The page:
The measure will embarrass ministers because it will make them do something that the Government had itself proposed and then abandoned. Shortly before the last general election, it put out a consultation document on the proposal – but dropped the idea despite an overwhelmingly favourable response. It then promised another consultation, but this never materialised.
The thinking behind the proposal is that when a home is extended it increases its carbon footprint, and that work should be carried out to reduce it instead.
Up to now, the EU has required this only when buildings with a total floor area of more than 1,000 square metres are extended. The new measure will apply to all buildings, including private homes, when the extension is equivalent to more than a quarter of their size or value. The EC officials who have drawn up the proposal believe it will lead to €25bn in energy savings by 2020 and provide tens of thousands of jobs.
Andrew Warren, director of the Association for the Conservation of Energy, said: "This would be one of the biggest breakthroughs for years in reducing the amount of energy used in homes and other buildings. It will make an important contribution to fighting climate change and create a lot of new jobs in the construction industry."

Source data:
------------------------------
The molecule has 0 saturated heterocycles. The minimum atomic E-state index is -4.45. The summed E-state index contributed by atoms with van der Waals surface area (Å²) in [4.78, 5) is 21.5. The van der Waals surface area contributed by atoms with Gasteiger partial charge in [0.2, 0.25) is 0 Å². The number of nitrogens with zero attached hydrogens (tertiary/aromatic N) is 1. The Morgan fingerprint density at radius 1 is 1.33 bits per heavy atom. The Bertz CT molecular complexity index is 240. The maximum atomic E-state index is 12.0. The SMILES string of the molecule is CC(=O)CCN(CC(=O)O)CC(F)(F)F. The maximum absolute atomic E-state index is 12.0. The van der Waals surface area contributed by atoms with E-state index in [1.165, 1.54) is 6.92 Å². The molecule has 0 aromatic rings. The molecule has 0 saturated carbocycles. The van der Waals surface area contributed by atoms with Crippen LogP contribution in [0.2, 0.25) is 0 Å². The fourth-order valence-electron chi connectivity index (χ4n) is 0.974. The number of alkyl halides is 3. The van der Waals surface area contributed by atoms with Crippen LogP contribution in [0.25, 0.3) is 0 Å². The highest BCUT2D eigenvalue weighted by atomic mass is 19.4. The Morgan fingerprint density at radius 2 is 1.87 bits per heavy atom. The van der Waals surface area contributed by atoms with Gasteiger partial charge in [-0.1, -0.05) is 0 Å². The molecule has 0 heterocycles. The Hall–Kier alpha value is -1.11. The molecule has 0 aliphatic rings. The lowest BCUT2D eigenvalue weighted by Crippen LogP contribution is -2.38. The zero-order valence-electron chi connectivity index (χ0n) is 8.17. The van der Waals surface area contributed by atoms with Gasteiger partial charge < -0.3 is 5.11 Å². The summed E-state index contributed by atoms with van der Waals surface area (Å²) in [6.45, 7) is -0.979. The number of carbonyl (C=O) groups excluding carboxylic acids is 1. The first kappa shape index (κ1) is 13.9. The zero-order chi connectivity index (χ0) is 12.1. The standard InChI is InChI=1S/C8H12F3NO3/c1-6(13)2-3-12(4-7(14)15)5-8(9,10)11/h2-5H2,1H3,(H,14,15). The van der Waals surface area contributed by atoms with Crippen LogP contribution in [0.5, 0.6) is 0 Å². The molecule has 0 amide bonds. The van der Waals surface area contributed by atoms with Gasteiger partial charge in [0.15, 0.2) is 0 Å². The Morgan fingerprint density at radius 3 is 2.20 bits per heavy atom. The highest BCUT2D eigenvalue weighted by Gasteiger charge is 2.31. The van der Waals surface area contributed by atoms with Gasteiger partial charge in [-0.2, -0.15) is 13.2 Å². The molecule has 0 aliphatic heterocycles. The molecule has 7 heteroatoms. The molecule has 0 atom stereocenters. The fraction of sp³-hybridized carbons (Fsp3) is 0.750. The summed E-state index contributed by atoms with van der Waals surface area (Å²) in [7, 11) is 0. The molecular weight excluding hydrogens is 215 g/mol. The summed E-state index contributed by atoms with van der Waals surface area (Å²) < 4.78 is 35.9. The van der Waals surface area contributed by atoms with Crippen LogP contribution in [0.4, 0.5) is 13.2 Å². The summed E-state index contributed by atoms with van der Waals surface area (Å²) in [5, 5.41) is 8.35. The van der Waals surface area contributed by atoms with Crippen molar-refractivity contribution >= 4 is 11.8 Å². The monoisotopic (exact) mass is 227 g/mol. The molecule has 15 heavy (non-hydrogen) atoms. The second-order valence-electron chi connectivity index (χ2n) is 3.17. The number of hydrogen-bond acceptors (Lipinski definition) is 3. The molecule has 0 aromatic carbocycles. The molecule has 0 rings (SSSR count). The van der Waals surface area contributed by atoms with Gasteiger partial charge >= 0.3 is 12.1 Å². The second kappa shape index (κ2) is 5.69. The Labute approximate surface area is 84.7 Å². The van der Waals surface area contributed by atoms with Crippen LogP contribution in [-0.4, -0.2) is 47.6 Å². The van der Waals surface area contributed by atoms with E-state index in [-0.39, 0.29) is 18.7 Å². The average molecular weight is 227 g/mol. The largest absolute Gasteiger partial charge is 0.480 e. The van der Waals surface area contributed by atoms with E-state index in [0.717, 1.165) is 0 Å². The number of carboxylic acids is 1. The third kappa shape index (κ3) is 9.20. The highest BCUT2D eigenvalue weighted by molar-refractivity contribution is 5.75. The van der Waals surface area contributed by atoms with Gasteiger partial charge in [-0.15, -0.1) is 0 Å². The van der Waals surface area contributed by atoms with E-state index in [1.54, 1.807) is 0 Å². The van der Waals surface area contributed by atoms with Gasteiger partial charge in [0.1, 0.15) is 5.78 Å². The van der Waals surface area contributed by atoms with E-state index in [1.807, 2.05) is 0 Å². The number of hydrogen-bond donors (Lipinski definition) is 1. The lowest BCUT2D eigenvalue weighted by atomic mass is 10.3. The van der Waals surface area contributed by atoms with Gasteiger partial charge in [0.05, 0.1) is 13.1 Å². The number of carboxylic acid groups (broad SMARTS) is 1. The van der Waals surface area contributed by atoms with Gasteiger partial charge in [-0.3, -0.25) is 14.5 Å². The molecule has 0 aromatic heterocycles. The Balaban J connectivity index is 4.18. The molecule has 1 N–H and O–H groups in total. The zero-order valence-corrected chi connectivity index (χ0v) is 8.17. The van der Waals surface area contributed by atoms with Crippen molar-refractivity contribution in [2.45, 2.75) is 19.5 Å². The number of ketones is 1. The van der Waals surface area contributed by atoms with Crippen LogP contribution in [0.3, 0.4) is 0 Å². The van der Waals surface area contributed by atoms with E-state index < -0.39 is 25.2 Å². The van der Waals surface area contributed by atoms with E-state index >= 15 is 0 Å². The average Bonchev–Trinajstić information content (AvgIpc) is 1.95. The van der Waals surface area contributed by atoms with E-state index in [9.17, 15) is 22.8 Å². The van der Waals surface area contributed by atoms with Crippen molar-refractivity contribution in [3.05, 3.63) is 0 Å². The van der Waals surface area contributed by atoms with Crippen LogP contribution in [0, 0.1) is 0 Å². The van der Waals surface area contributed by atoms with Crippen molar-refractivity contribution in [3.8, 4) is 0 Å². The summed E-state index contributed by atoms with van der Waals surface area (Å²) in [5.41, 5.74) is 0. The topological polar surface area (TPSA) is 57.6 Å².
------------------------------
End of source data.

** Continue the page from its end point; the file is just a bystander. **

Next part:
Geoffrey Lean
10 ways to a more energy-efficient house
Eco hat
A rooftop gadget that uses warm air rising through the house to heat domestic water or re-circulate it through the home. Some types act as an internal chimney, capturing some of the heat from extracted air to be reused to heat incoming air.
Ground source (or geothermal) heat pump
This works by extracting heat from the ground and consists of a length of pipe containing water and antifreeze which is pumped around, absorbing the heat. The pump can cost from £6,000 to £12,000 but is able to generate £1,000 worth of electricity a year.
Air source heat pump
This exchanges heat with the air rather than the ground. A system costs about £7,500 but can produce £750 worth of energy a year. Grants are available from the Government's Low Carbon Buildings Programme for eco heat pumps and other green technologies such as solar, wind and hydro power.
Hydro turbine
People with streams or rivers on their property can use a hydro turbine, the most efficient of the renewable energy technologies. Up to 90 per cent of the water's energy can be converted to electricity. A small hydro turbine can cost between £4,000 and £10,000 depending on size.
Energy meter